“Do Not Donate to the Red Cross”: Red Cross CEO Made $500,000 a Year in 2008 as Credibility of Aid Organization Once Again Under Fire [video included]
By Alex Thomas
November 5, 2012
The credibility of the Red Cross has come under fire once again after Staten Island Borough President James Molinaro slammed the organization during a now viral press conference.
Molinaro brought up some significant points including the fact that the people in charge of the Red Cross actually make hundreds of thousands of dollars per year while never stepping foot on the front lines of a disaster.
“All these people making these big salaries should be out there on the front line, and I am disappointed.
And my advice to the people of Staten Island is: Do not donate to the American Red Cross. Let them get their money elsewhere.”
Although the borough president later claimed that the Red Cross had come through with the needed supplies, his initial comments were important as they have now reminded the populace of past corruption and shady practices that many believe have been carried out by the aid organization.
In the days after 9/11, as the true horror of the attacks unfolded, millions of Americans sat glued to their TV. The Red Cross immediately capitalized on this and went to work calling for donations to help the victims of the largest terror attack of our lifetime.
The outpouring of financial support for the victims was tremendous. Sadly, most of the money meant to go to victims of the horrific attacks actually went to the organization itself. (This according to their own President)
Family members of the victims actually had to publicly fight the Red Cross to access even portions of the funds.
“The Liberty Fund is a war fund. It has evolved into a war fund,” stated then President Dr. Bernadine Healy.
A 2009 investigation by CBS News uncovered a small tidbit of the possible corruption and fraud carried out by the Red Cross in regards to the 9/11 victims funds.
In the hours after the Sept. 11 attacks, a record-breaking amount of donations started pouring into more than 1,000 local American Red Cross chapters.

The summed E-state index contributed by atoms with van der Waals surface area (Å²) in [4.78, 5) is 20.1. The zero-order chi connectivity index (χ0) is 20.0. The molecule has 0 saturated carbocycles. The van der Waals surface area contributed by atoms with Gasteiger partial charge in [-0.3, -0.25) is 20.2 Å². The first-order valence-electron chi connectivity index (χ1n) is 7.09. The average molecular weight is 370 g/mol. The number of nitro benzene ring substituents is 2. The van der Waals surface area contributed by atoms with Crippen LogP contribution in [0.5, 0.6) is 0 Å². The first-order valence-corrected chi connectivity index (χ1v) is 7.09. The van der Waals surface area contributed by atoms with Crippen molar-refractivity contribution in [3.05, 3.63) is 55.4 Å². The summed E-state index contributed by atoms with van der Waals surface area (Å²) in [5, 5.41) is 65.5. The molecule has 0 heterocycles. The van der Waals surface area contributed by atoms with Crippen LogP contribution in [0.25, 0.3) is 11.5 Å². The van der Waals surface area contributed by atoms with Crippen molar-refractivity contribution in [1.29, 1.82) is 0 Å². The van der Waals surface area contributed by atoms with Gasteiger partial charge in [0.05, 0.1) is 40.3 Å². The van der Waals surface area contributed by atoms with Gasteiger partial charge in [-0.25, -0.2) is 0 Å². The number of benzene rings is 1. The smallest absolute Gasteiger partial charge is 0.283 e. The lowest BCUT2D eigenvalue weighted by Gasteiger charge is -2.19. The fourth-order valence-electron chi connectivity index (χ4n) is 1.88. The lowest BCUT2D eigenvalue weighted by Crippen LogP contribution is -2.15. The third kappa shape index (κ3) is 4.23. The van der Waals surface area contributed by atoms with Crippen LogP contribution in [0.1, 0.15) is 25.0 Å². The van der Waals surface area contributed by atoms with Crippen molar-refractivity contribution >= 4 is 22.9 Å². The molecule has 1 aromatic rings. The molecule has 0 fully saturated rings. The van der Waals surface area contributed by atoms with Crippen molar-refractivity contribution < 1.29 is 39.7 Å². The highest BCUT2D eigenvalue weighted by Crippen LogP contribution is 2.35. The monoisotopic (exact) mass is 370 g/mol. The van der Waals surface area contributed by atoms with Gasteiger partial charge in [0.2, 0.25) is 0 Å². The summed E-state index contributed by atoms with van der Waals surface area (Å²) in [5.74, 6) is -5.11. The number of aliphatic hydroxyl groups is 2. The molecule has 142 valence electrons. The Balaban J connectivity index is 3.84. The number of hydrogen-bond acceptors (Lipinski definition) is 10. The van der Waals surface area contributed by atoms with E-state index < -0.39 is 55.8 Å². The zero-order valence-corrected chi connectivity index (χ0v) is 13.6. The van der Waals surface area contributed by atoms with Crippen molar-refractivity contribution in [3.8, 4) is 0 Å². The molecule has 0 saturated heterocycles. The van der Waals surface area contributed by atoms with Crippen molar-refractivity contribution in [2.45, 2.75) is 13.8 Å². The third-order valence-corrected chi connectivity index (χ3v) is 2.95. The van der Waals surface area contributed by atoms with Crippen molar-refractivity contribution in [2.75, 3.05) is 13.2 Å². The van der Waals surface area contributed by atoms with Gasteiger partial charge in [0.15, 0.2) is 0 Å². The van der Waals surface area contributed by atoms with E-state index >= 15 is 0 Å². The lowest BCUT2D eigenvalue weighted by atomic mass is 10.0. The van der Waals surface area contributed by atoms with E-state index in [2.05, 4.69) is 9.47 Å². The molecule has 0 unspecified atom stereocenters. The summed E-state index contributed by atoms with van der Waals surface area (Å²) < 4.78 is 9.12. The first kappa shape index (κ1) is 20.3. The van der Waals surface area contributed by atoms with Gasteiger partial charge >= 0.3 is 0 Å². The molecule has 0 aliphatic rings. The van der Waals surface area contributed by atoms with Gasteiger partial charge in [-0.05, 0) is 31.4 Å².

What donors didn’t know was that some of the chapters entrusted with all that money had been identified by Red Cross headquarters just a few weeks before for having poor accounting procedures, inaccurate financial reports and for keeping national disaster contributions that should have been sent to headquarters in Washington.
That according to internal documents obtained by CBS news.
The Red Cross isn’t known for keeping a tight rein on its chapters. But now, it was suddenly crucial for headquarters to find out what chapters were doing with the millions in Sept. 11 donations.
So the Red Cross leadership rushed special investigative auditors out to conduct surprise inspections. The results were startling.
According to documents obtained by CBS News, a dozen of the Red Cross chapters audited were marking, or “coding”, donations as local funds.
This means chapters like San Diego, Southwest Florida, and Gateway Area, Iowa would keep the money instead of sending it in for Sept. 11 victims.
An article published in 2005 by Paul Joseph Watson gave a stern warning to those who were considering donating to the Red Cross in the wake of Hurricane Katrina.
“The Red Cross, under the Liberty Fund, collected $564 million in donations after 9/11. Months after the event, the Red Cross had distributed only $154 million. The Red Cross’ explanation for keeping the majority of the money was that it would be used to help ‘fight the war on terror’.
To the victims, this meant that the money was going towards bombing broken-backed third world countries like Afghanistan and setting up surveillance cameras and expanding the police state in US cities, and not towards helping them rebuild their lives.”
Issues with where money donated to the Red Cross actually goes began long before 9/11. Allegations of keeping donated money go, at least, as far back as the 1989 San Francisco earthquake. Victims reportedly only received $10 million of the $50 million dollars donated.
As if issues of giving donated money to the right people were not enough, executives of the aid organization have historically received ridiculous sums of money to run what many believe is a simple charity group.
In 2008, the Washington Post revealed the fact that new CEO Gail McGovern was set to make $500,000 dollars a year with a $65,000 signing bonus.
Photo Courtesy of Global Illumination Council Facebook page.
That’s right, the big wigs of this organization are millionaires who, without ever stepping foot in any disaster area, are making huge sums of money.
The facts and allegations outlined above paint a picture of a massive military industrial complex sponsored organization that should, at the very least, be investigated before it is continually given full-scale promotion on every major TV show in the United States as the number one place to donate money to help victims of disasters.
Read more articles by this author HERE.
Alex Thomas is the co-founder and editor of theintelhub.com. He is a researcher, part time radio producer, and independent journalist who seeks the truth wherever that may take him.